In September, National Community Pharmacists Association (NCPA) CEO B. Douglas Hoey, Rph, wrote a letter to House Energy and Commerce Committee chairman Fred Upton (R-MI) and ranking member Harvey Waxman (D-CA) to express concerns over S. 959.

Among the issues, according to NCPA, were community pharmacies having “to report directly to the FDA when they are compounding medications to alleviate a drug shortage” and that S. 959 would limit patient’s access to important medications via the FDA maintaining a “do not compound” list. The association believes this “could potentially be used by the agency to prevent compounding in response to a doctor’s prescription for medications such as hormone medications [a major reason behind practitioners directing patients to compounding pharmacies], thyroid preparations, promethazine gels and medications to treat autism.”

If the bill passes, it “will increase the national drug shortage,” said Lynn, which, ironically, compounding pharmacies help alleviate.

NCPA, however, does support The Compounding Clarity Act, (H.R. 3089), sponsored by U.S. Representatives Morgan Griffith (R-VA), Gene Green (D-TX) and Diana DeGette (D-CO). The bill, introduced on September 12, “would better enable regulators to protect the public from any entities like the NECC without harming patients or saddling independent community pharmacists with new red tape,” NCPA said in a statement.

LifeGuard Integrative Pharmacies, which does business as Health First! Pharmacy in California, has circulated a letter for others to send to high-profile senators-including Representatives Tom Harkin (D-IA) and Elizabeth Warren (D-MA)-urging them to vote “no” on S. 959.

“The language of the bill is so broad it may transform all compounded medications into new drugs (according to the FDA) and new drug applications cost millions of dollars and years to decades to submit, test and fulfill,” the company explained in a prelude to its petition, found on change.org. “Compounding is an ages-old pharmacy practice where a pharmacist receives a prescription from a prescriber and fills that prescription for one patient. The FDA was developed to monitor and regulate manufacturers.”

“We want to be regulated,” Lynn said, “but we need to be regulated at the right level, and that’s with the states.” His reason?The FDA can only spread itself so far. “There are thousands of compounding pharmacies in the U.S. that are doing this the right way and the wrong way. They’d have to figure out what’s going on.”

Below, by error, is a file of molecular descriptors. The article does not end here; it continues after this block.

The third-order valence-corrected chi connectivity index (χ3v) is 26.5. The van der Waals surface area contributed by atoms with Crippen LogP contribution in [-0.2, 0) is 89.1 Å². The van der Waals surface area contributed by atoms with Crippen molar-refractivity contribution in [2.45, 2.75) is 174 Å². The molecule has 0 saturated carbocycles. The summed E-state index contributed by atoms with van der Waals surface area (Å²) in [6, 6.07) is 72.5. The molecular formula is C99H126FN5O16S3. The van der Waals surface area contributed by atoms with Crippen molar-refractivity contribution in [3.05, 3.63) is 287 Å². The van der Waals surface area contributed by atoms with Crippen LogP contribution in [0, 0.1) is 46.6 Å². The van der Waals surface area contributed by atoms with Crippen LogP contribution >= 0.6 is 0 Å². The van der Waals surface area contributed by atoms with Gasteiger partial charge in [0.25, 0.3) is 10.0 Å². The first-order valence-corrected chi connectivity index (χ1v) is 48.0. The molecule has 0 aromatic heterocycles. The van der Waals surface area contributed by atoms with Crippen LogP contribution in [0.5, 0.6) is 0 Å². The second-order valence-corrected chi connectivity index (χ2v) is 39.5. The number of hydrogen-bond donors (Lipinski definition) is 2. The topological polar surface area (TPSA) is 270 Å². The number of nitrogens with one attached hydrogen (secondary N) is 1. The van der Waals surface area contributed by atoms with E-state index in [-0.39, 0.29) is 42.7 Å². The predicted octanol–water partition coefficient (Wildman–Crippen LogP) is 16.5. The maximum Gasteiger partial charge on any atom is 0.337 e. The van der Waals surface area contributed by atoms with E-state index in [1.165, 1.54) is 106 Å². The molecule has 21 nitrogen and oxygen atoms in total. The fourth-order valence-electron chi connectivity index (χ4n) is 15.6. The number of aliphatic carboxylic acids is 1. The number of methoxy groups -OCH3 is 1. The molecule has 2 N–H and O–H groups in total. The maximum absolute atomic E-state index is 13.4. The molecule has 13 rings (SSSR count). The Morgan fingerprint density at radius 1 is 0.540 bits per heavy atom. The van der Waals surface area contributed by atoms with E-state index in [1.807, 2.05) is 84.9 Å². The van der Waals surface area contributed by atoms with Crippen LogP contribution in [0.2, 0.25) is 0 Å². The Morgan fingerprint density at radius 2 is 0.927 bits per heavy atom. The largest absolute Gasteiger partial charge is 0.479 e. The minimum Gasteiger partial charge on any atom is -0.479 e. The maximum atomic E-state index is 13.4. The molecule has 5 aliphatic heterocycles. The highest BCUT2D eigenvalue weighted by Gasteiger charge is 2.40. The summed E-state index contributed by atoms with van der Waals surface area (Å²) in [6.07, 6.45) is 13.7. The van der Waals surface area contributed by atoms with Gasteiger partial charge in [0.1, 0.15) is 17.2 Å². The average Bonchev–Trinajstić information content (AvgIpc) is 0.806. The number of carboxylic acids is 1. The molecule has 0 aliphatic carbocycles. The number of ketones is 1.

Women’s International Pharmacy’s Petersen is, to put it mildly, upset over the proposed changes. “We have to ask a few more questions,” she said. “I understand that more people have died with the FDAapproved betamethasone product from infections and more are left with lifelong issues than has been discussed. Why are these very dangerous and often not very useful medical procedures being done? If a product is supposed to be injected into the cerebral spinal fluid, wouldn’t you expect a health practitioner to examine the product before they use it? If there was contamination visible, as the FDA has put out, where were all the people who handled it and why weren’t they also looking?

“These are real problems that are not going to be solved by this Senate bill,” she continued. “The FDA has demonstrated that it is not capable of keeping treatments ‘safe and effective’ as it was charged. Since it is funded by the drug companies, those entities are the real customers of the FDA. This Senate bill is a power grab for the FDA and ultimately for PhRMA (the Pharmaceutical Research and Manufacturers of America) to control any threat to business as usual.” PCAB’s Cabaleiro took an optimistic approach to the swirl of legislation, noting that compounding pharmacies have “existed in a legal grey zone” because they have to abide by state and federal laws.

“Depending on which circuit region the pharmacy was located in, the FDA interpreted the rules differently,” he said. “There’s been a lack of clarity in that regard on a federal level, and there’s been a lack of clarity in some state laws regarding what compounding pharmacies can and cannot do. And sometimes those state laws [contradict] the federal laws.” So, Cabaleiro added, if “fair and clear legislation is passed to define what compounding pharmacies can and can’t do,” the initial inconvenience will diminish when “well-compounded drugs” are available to the public.

“The industry is probably mature,” Cabaleiro said. “It’s just that the laws [are] not quite clear or caught up. The laws were written to address compounding a long time ago, but the industry has changed.” For the time being, there are benefits to the increased awareness and visits from the State Board of Pharmacy. “We’ve gotten better because of it,” said Stephen Bernardi, MS, Rph, co-owner of Johnson Compounding & Wellness Center in Massachusetts. “We’ve tightened up everything we could … I think it’s never been a safer time for a consumer to get a compounding medication from us.”

Life Extension’s Dr. Smith said many inspectors will leave compounding pharmacies with the same discovery: “They’re going to find out they’re awesome.”